CLEMSON -- There is a pride in representing the 757 area code.
The telephone code is often used to more simply identify a number of communities in southeastern Virginia collectively known as Hampton Roads or the Tidewater.
The three numbers have also become code for an elite college football quarterback club.
Michael Vick, a 757 native, took Virginia Tech to the national title game in 1999. Another 757er, Tyrod Taylor, led the Hokies to an ACC title last season. Both quarterbacks are now in the NFL.
Virginia trails only Alabama in starting quarterbacks produced per capita this season with seven quarterbacks starting at Football Bowl Subdivision programs, according to Rivals.com. Two 757 products are starting in the ACC: E.J. Manuel at Florida State and Tajh Boyd, who takes Clemson into Blacksburg, Va., Saturday (6 p.m., ESPN2).
Boyd said growing up in the region and following a lineage of QBs played a key role in his development. Boyd, a sophomore, is on pace to throw for 3,765 yards and 39 touchdowns this season. Both would be Clemson records.
"We really take pride in our football in the Tidewater area," Boyd said. "I just want to be the next name added to the list. … You've got the Vicks, the (Ronald) Currys, the (Allen) Iversons.
"There must be something in the water."
What's in the water?
Matt Kelchner has recruited the Tidewater area for nearly 30 years. The Christopher Newport University coach traces the rise in talent to the success of Virginia in the late 1980s and early 90s and the ascendance of Virginia Tech.
"What Vick did was put Tech on the map," Kelchner said. "When Virginia, Virginia Tech really starting hitting those bowls, high school football improved, high schools placed more attention on football. The area produced Iverson, Vick, Curry and everyone started wondering, 'What the heck is going on down there?'
"It must be something in the water."
Clemson defensive coordinator Kevin Steele is charged with recruiting that area for the Tigers and said the secret is simply population density.
Some think the military culture has something to do with the fertile recruiting grounds. Southeastern Virginia is one of the largest military hubs in the U.S.
Tim Boyd, a Georgia native, moved to the area in 1991, transferring for work as a supervisor on a Navy maintenance crew.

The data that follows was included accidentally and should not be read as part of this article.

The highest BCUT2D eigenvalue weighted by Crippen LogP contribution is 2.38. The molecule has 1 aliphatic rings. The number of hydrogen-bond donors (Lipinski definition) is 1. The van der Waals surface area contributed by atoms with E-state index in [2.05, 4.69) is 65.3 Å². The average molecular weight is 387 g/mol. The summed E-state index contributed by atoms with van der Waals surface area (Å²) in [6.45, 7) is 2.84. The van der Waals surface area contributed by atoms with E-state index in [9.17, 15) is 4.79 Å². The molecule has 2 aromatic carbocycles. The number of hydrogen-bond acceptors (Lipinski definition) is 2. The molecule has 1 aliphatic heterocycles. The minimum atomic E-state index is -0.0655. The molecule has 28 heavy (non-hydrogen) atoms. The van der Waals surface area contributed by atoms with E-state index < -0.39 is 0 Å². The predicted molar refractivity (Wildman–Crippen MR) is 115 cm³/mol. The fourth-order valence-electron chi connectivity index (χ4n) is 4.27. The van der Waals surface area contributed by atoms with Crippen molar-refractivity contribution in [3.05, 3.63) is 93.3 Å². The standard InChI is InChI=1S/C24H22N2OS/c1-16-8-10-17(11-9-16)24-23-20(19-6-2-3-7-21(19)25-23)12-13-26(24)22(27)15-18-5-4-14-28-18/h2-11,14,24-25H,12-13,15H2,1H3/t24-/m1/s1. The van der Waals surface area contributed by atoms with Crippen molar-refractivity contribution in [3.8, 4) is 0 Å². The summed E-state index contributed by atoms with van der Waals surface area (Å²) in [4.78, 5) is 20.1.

In Virginia, Tim Boyd occasionally traveled to high school games by himself on Friday nights. He saw Curry, a local legend, play once. He spoke to youth coaches. Boyd credits the area's sophisticated youth football programs to the prolific number of Division I standouts.
Tajh joined the local Pop Warner team that year. The team's star was a 13-year-old running back named Percy Harvin, who would later become a first-round pick in the NFL draft.
"Most of the players on the team were 13 years old, three years older than Tajh," Tim said. "They had a 6-foot quarterback. Percy was the running back. ... I was surprised (Tajh) made the team. (The coach) later told me he didn't cut kids, but most kids who couldn't hang would just quit."
Tajh didn't quit.
"That's how most of my competitive nature came about," Tajh said. "Seeing guys like (Harvin), the way they played, the way they competed, it had an effect on the way I grew up and looked at things. Young guys, especially quarterbacks in the area, always want to strive to be like the next such and such."
Over the water
When Tajh became serious about quarterbacking as a freshman, Tim kept thinking 'what if'? What if his son was playing "over the water" in Hampton?
Hampton was a short trip north on Interstate-64 over the channel from the Boyd residence in Virginia Beach. It's where the area's best high school football was played, where a normal 10-minute drive turns into an hour-long trip on Friday night as traffic bottle-necked near stadium parking lots.
Ten thousand fans would watch Hampton High play rival Phoebus.
Phoebus was in need of a quarterback in 2006. Following the season, Tim stopped by the school with video evidence of his son's lightning release and rocket arm. Tim was amazed players were already in the weight room in January. During his visits to Phoebus, a major college football coach roamed the hallways.
This is where his son needed to be. He convinced Tajh to work out with the Phoebus team in the spring.
"Tajh went out there and everybody saw him throwing the ball," Tim said. "The whole area was like, 'we got a quarterback.' "
The Boyds moved across the water.
In three years as a starter, Boyd compiled a 43-2 record, with one of the losses coming as a sophomore to Tyrod Taylor's Howard team. As a senior, Boyd injured his knee (torn ACL) but played through the injury. Football mattered to the 757. Football mattered to Boyd.
Home on a lake
Virginia Tech has made a living in southeast Virginia. "The football there is probably as good as there is in the state," Beamer said.
There are quarterbacks who got away from Beamer: Curry went to UNC, Iverson, a prolific prep quarterback turned to basketball, and now Tajh enters Lane Stadium as a visitor.
But it could have been home. Virginia Tech QB Logan Thomas could be playing his preferred position, tight end.
Boyd was rated a five-star prospect by Scout.com and ranked fifth in ESPNU's 2009 quarterback rankings. But Virginia Tech offered fellow 757 quarterback Kevin Newsome over Boyd. After Newsome committed to Penn State, Tech focused on Boyd, but he felt slighted by the Hokies.
Boyd committed to West Virginia in October of 2008, switched to Tennessee, where he de-committed again when Lane Kiffin arrived and questioned if Boyd was a fit in a pro-style offense.
In January 2009, Boyd chose Clemson over Oregon and Ohio State, in part because the Tigers had the most unsettled quarterback position.
When it comes to the 757, Tim says success is "something in the water."